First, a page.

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1. Lozano v. Martinez, GR No.

L-63419, December 18, 1986

BP 22 punishes a person "who makes or draws and issues any check on
account or for value, knowing at the time of issue that he does not have sufficient
funds in or credit with the draweebank for the payment of said check in full upon
presentment, which check is subsequently dishonored by the drawee bank for
insufficiency of funds or credit or would have been dishonored for the same
reason had not the drawer, without any valid reason, ordered the bank to stop
payment." The penalty prescribed for the offense is imprisonment of not less than
30 days nor more than one year or a fine or not less than the amount of the
check nor more than double said amount, but in no case to exceed P200,000.00,
or both such fine and imprisonment at the discretion of the court.
The statute likewise imposes the same penalty on "any person who, having
sufficient funds in or credit with the drawee bank when he makes or draws and
issues a check, shall fail to keep sufficient funds or to maintain a credit to cover
the full amount of the check if presented within a period of ninety (90) days from
the date appearing thereon, for which reason it is dishonored by
the drawee bank.
An essential element of the offense is "knowledge" on the part of the maker or
drawer of the check of the insufficiency of his funds in or credit with the bank to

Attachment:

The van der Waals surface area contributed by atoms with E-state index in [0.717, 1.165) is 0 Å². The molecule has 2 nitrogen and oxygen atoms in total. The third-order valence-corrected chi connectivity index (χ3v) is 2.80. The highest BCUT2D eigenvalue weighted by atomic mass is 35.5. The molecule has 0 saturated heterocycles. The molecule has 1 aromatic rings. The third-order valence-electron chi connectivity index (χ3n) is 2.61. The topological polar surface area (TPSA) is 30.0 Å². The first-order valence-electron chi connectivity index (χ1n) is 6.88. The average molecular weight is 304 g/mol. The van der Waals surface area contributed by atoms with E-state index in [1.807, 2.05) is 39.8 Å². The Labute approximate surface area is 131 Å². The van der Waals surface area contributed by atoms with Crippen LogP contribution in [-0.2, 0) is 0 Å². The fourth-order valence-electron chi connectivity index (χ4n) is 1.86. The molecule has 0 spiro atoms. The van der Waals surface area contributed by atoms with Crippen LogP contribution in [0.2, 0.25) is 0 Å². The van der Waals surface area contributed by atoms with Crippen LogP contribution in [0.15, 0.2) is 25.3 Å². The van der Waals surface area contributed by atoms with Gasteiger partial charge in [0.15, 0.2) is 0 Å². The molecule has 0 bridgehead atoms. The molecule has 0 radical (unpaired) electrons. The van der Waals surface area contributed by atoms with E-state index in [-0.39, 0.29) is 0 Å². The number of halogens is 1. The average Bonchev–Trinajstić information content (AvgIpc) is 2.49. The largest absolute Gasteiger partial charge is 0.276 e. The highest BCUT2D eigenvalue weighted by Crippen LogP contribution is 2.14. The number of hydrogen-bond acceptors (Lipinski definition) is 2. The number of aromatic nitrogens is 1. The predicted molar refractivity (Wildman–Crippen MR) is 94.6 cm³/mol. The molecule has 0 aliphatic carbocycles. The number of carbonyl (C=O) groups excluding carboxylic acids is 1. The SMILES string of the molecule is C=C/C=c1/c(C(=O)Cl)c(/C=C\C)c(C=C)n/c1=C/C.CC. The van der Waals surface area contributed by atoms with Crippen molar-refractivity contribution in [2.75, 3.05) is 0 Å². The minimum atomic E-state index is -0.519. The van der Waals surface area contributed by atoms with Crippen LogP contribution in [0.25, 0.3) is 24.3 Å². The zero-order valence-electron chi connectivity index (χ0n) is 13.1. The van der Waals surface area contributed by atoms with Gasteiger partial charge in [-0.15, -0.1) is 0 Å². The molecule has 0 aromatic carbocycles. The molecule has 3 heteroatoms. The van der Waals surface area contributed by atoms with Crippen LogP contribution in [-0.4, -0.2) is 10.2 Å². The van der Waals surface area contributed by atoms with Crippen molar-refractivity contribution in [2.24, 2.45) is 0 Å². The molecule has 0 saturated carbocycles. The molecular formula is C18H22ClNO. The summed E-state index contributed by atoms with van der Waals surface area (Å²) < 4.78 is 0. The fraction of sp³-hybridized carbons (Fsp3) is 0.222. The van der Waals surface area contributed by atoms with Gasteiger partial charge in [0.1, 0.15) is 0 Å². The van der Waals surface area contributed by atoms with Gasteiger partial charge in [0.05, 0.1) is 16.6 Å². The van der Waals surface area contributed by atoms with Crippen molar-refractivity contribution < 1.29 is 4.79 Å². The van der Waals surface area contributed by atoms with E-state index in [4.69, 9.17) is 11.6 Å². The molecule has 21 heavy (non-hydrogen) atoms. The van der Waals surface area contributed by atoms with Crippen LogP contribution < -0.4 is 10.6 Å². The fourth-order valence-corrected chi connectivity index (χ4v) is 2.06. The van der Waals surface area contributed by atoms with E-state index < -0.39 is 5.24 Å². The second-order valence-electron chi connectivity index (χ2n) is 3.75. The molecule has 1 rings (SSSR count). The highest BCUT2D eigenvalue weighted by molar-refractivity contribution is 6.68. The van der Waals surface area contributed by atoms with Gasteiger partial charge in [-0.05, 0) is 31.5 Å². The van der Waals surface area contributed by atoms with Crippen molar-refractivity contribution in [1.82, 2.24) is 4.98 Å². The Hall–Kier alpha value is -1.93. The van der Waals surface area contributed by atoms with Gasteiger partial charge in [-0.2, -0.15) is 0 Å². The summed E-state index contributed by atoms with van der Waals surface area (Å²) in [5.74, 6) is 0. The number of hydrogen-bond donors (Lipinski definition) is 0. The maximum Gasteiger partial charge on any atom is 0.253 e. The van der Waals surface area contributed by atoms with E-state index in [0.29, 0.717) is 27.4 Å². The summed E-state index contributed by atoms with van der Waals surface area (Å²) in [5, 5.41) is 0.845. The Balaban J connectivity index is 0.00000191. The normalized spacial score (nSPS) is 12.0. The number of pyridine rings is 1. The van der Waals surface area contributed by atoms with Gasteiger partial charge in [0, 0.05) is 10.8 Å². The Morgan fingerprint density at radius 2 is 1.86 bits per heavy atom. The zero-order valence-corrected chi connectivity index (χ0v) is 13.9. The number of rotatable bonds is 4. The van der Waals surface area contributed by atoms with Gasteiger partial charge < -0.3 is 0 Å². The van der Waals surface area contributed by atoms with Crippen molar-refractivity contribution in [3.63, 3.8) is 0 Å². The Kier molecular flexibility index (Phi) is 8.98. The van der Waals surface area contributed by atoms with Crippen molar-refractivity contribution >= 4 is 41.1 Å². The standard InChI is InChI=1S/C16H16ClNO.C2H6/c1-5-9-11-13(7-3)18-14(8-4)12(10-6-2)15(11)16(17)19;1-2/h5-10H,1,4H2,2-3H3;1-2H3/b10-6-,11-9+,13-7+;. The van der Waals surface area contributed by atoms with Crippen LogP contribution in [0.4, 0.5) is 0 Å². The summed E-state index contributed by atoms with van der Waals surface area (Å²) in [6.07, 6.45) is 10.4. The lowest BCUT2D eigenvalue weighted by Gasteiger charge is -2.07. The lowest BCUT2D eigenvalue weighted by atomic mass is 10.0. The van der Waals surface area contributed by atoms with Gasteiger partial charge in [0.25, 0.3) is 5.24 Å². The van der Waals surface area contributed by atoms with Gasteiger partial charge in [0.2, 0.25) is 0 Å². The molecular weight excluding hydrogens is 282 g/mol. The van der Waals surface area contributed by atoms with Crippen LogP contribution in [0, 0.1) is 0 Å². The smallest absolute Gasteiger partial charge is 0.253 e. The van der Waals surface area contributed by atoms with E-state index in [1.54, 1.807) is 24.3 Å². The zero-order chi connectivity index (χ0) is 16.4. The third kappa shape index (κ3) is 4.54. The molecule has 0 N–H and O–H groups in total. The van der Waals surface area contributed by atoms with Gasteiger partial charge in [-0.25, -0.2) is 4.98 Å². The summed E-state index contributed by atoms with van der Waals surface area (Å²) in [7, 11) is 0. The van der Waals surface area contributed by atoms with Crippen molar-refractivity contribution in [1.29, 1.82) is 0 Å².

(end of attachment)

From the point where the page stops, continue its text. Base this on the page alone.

cover the check upon its presentment. Since this involves a state of mind difficult
to establish, the statute itself creates aprima facie presumption of such
knowledge where payment of the check "is refused by thedrawee because of
insufficient funds in or credit with such bank when presented within ninety (90)
days from the date of the check. To mitigate the harshness of the law in its
application, the statute provides that such presumption shall not arise if within
five (5) banking days from receipt of the notice of dishonor, the maker or drawer
makes arrangements for payment of the check by the bank or pays the holder
Another provision of the statute, also in the nature of a rule of evidence, provides
that the introduction in evidence of the unpaid and dishonored check with
the drawee bank's refusal to pay "stamped or written thereon or attached thereto,
giving the reason therefor, "shall constitute primafacie proof of "the making or
issuance of said check, and the due presentment to the drawee for payment and
the dishonor thereof ... for the reason written, stamped or attached by
the drawee on
The presumptions being merely prima facie, it is open to the accused of course
to present proof to the contrary to overcome the said presumptions.
W/N it violates the equal protection clause

No. Petitioners contend that the payee is just as responsible for the crime as the
drawer of the check, since without the indispensable participation of the payee by
his acceptance of the check there would be no crime. This argument is
tantamount to saying that, to give equal protection, the law should punish both
the swindler and the swindled. Moreover, the clause does not preclude
classification of individuals, who may be accorded different treatment under the
law as long as the classification is no unreasonable or arbitrary.